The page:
As a former queen of “ab day”, having taught 30 minute abs-only classes and putting out a 30 minute video called “Ab Shredder”, I may have overestimated my abdominal muscles’ ability to adequately protect my spine on lifting days. (And have come to completely eliminate ab day from my routine…how philosophies can change!)
I’ll admit it, I would observe big dudes in weight belts at the gym and mutter to myself, “He just needs to engage properly.” I mistakenly believed that wearing a weight belt was kind of a cheat, doing the work for the abs instead of the abs doing the work harder.
Those were the days before I personally was putting barbells on my back, and when I still ascribed to breathing in on the way down and out on the way up for every lift indiscriminately. Turns out, there’s a very good reason why the Valsalva Maneuver has been used for eternity during heavy lifts—and we’re talking functional lifts, too—and why a weight belt only serves to reinforce that purpose.
The Valsalva Maneuver, which involves taking a deep breath in to your belly and holding it against a closed glottis, increases intra-abdominal pressure. The increased internal pressure forces the abdominal muscles just outside of it to contract harder. This added contraction of the rectus abdominus (where I went wrong was assuming TVA was strong enough to support my spine under heavy loads. Nope, nope, nope…) is what prevents spinal flexion from occurring under the force of heavy resistance.
Why Use a Belt?
The use of a properly designed weight belt simply provides an external surface for your contracted abdominals to push against, effectively increasing the abdominal pressure that both supports the spine and helps power through a heavy lift. Essentially, it forces your abs to contract even harder, which can only help when you’re trying to put your attention on driving through a heavy barbell squat or deadlift.
When Should You Use One?
If you’ve read this far, you understand that the weight belt’s ultimate purpose is to provide additional support to the spine. So you only need to use it when….the spine actually needs support. That means when you’re lifting heavy weight while vertical and you want to keep the spine stable by engaging the abs.
Squats, deadlifts, snatches, overhead press, etc….all of these are prime candidates for additional back support. You don’t need it while reclined doing a bench press, and you certainly don’t need it while running a 5k. I use one on a leg press machine, especially because I do have a back issue that is aggravated under heavy weight and I feel that spinal pressure on a leg press. Since the position is usually a 45-60 degree angle, the spine isn’t completely de-loaded.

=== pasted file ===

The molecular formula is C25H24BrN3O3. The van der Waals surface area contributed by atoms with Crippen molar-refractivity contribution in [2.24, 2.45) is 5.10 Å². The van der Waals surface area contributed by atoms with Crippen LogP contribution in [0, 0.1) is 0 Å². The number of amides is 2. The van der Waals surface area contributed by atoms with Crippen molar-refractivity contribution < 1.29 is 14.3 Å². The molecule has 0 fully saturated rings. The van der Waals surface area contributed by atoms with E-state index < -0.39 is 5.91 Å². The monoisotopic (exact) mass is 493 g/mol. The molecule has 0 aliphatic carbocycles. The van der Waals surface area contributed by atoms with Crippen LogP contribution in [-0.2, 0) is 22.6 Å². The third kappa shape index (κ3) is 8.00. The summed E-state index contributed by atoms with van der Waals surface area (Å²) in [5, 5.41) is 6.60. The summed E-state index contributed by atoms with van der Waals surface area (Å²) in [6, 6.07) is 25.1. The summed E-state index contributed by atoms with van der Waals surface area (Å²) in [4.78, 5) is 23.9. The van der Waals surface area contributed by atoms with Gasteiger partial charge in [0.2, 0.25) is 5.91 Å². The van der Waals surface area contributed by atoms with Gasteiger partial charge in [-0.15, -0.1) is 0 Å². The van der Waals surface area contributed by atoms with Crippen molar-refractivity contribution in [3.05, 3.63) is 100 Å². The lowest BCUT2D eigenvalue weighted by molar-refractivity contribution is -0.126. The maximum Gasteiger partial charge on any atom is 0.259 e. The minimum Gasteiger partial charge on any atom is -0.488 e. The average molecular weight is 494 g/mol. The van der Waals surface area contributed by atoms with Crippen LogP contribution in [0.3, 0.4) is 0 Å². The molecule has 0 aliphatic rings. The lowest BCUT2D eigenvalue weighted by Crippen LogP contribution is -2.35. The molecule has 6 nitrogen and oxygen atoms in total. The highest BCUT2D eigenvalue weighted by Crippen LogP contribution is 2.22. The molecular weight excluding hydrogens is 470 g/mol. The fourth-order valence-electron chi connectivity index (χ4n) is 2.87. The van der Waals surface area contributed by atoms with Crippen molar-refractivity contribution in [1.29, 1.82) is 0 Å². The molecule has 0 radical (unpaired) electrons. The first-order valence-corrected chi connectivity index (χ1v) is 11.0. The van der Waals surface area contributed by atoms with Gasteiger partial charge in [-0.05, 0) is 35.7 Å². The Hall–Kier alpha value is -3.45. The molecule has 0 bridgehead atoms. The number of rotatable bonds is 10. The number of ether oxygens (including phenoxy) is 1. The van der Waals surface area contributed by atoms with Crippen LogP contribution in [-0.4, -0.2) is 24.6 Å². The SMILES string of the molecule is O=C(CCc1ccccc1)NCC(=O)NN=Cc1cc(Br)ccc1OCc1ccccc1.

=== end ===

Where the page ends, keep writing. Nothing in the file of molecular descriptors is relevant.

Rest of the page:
A weigh belt is really only necessary for most people when lifting at 80-90% of their 1RM for that particular lift. If someone is working in the 10-12 rep range with a healthy spine, they are probably good to go without one. But for powerlifting and heavy lifts up to four reps, then a weight belt can only help.
How to Properly Wear One
The function of the weight belt is coming from the front not the back. An overly-wide band around the back will only be uncomfortable. The front of the belt where it buckles or connects (many are neoprene, hook and loop designs today) should fit width-wise between the ribs and the pelvis, and especially at the bottom of a squat.
There are models for women available (I bought this one and it fits around my short-waisted torso just fine) but they all seem to be a standard 4″ width anyhow. You must measure around your natural waistline (where it is narrowest) to select the right length.
The best way to put it on is by taking a deep breath and holding it while contracting the abs and then tightening the belt to its snuggest setting. That means, don’t force it, but it should be tight enough for your abs to push against. For someone wearing one for the first time, it will take some getting used to, and practicing the Valsalva Maneuver with the belt on and no weight may help make the connection. Do note, adding actual weight will make it easier to increase that intra-abdominal pressure.
If you’re a trainer working with athletes or clients who like to lift heavy, you may find their performance will improve with the addition of this piece of equipment. Certainly, any clients who complain of low back pain during their moderate lifting sessions may benefit from trying one, too.
In the end, it’s a sound investment for the heavy lifter and it certainly can’t hurt moderate lifters who need a boost in core strength to give it a try!